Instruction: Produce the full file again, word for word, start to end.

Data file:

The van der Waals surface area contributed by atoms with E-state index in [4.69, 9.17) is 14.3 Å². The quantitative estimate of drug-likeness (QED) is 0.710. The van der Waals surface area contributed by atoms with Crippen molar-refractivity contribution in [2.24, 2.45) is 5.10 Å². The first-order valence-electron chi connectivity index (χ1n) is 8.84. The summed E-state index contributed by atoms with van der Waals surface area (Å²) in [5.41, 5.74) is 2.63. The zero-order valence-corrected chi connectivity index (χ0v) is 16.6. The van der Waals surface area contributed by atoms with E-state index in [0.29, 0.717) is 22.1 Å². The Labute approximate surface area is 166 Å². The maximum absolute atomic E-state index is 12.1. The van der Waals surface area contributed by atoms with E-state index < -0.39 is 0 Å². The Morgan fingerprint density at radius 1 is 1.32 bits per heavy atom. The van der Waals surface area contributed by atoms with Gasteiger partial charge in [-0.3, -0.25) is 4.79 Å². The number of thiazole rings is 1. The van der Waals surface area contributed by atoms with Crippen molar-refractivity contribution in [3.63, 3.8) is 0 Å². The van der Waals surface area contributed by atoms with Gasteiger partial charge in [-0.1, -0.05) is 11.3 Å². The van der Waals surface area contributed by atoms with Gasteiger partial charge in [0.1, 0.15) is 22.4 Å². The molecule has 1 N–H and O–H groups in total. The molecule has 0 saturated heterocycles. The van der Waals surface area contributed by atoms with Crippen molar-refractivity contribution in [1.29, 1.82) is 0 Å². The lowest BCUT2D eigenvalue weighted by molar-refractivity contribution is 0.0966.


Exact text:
The van der Waals surface area contributed by atoms with E-state index in [4.69, 9.17) is 14.3 Å². The quantitative estimate of drug-likeness (QED) is 0.710. The van der Waals surface area contributed by atoms with Crippen molar-refractivity contribution in [2.24, 2.45) is 5.10 Å². The first-order valence-electron chi connectivity index (χ1n) is 8.84. The summed E-state index contributed by atoms with van der Waals surface area (Å²) in [5.41, 5.74) is 2.63. The zero-order valence-corrected chi connectivity index (χ0v) is 16.6. The van der Waals surface area contributed by atoms with E-state index in [0.29, 0.717) is 22.1 Å². The Labute approximate surface area is 166 Å². The maximum absolute atomic E-state index is 12.1. The van der Waals surface area contributed by atoms with E-state index < -0.39 is 0 Å². The Morgan fingerprint density at radius 1 is 1.32 bits per heavy atom. The van der Waals surface area contributed by atoms with Gasteiger partial charge in [-0.3, -0.25) is 4.79 Å². The number of thiazole rings is 1. The van der Waals surface area contributed by atoms with Crippen molar-refractivity contribution in [3.63, 3.8) is 0 Å². The van der Waals surface area contributed by atoms with Gasteiger partial charge in [-0.1, -0.05) is 11.3 Å². The van der Waals surface area contributed by atoms with Gasteiger partial charge in [0.1, 0.15) is 22.4 Å². The molecule has 1 N–H and O–H groups in total. The molecule has 0 saturated heterocycles. The van der Waals surface area contributed by atoms with Crippen molar-refractivity contribution in [1.29, 1.82) is 0 Å². The lowest BCUT2D eigenvalue weighted by molar-refractivity contribution is 0.0966.